Play Anything by Ian Bogost
First, pay close, foolish, even absurd attention to things. Then allow their structure, form, and nature to set the limits for the experiences you derive from them. By refusing to ask what could be different, and instead allowing what is present to guide us, we create a new space.
… creativity reveals itself to have far less to do with our own desires and vision and imaginations, and more to do with the world outside us, and how seriously we are willing to take it.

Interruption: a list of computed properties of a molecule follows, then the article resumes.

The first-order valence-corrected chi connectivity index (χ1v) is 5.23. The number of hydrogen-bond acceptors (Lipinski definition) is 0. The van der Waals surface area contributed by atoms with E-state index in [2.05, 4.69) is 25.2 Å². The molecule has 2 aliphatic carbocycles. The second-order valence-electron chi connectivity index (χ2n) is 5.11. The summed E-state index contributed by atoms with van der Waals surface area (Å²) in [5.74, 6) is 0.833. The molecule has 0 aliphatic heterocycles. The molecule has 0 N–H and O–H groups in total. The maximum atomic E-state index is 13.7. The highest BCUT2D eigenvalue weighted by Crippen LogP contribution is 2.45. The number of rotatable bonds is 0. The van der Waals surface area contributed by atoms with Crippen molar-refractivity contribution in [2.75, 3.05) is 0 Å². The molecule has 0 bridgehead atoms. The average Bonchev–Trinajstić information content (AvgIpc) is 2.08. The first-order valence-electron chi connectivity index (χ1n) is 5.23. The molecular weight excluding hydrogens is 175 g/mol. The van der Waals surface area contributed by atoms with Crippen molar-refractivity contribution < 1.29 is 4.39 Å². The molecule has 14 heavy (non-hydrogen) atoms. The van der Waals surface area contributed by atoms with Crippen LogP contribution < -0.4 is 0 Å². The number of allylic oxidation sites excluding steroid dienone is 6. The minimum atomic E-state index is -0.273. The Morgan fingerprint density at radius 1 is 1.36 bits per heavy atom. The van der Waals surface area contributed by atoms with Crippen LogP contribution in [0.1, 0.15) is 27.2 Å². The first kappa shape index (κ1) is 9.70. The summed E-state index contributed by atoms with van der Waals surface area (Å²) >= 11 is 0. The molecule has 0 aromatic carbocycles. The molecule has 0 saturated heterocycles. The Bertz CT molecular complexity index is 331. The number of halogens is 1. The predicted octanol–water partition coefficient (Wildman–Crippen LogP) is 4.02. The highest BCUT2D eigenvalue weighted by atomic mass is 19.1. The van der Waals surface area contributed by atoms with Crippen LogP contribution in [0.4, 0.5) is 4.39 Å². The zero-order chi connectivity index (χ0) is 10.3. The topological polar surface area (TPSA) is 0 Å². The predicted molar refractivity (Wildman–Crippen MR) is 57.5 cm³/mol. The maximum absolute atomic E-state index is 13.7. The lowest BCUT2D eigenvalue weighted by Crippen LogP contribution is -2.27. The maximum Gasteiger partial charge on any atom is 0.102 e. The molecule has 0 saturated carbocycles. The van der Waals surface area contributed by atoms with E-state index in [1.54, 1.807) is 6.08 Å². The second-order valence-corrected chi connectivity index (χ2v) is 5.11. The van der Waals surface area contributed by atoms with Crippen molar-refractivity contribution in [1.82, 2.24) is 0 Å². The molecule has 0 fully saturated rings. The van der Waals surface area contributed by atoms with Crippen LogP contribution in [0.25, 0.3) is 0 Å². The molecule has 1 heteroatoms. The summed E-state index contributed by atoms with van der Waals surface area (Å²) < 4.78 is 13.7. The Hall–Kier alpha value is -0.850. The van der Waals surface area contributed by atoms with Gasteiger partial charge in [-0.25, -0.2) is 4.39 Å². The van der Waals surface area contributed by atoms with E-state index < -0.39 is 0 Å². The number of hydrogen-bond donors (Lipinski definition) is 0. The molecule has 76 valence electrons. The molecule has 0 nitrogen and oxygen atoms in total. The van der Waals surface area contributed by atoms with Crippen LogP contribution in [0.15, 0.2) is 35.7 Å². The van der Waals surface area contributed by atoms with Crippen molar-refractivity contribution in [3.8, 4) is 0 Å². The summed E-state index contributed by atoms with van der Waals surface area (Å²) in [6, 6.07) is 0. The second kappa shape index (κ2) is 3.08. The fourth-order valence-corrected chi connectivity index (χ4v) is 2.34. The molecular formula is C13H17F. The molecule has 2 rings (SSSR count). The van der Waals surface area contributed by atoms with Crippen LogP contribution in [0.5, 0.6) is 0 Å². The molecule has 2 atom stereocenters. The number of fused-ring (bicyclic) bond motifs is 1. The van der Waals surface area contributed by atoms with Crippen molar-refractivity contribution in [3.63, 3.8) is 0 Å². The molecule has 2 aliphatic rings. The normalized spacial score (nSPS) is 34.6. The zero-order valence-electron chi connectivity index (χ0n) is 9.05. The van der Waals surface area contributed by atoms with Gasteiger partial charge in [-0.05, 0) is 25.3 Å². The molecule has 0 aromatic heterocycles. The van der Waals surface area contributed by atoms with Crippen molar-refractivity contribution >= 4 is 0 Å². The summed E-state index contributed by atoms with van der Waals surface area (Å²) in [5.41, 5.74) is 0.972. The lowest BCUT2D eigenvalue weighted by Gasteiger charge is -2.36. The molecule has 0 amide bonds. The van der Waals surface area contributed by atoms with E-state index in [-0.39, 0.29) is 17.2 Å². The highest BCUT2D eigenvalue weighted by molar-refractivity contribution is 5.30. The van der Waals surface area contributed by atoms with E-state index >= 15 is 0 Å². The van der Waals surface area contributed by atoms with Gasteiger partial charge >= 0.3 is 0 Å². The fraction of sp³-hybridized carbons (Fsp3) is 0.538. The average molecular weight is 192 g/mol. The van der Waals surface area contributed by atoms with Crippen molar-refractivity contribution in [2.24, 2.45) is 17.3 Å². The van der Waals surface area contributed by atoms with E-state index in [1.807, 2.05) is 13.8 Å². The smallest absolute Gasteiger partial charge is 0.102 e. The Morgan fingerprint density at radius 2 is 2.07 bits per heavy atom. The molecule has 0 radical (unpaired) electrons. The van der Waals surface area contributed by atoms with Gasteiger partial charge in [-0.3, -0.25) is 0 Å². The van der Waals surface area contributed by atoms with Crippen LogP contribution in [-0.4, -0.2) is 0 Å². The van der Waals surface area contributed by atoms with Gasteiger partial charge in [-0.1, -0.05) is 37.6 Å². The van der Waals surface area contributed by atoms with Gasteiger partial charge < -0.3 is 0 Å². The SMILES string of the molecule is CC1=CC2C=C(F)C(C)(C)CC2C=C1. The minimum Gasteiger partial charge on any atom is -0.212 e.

To stave off ironoia, we need not resist the crass material world nor transform it into artisanal affectation. A gentler touch is needed, a more careful physical therapy: to spend time with things, to visit with them, to give them a chance to be exactly what they are. To shut up for a minute and allow the universe to hum without recourse, without appeal to moralism or nihilism, without trying to take it as a petting zoo or a Death Star, without always caging it in Instagrams or problematizing it in think pieces or strip mining it to fuel the ovens of our own contentment.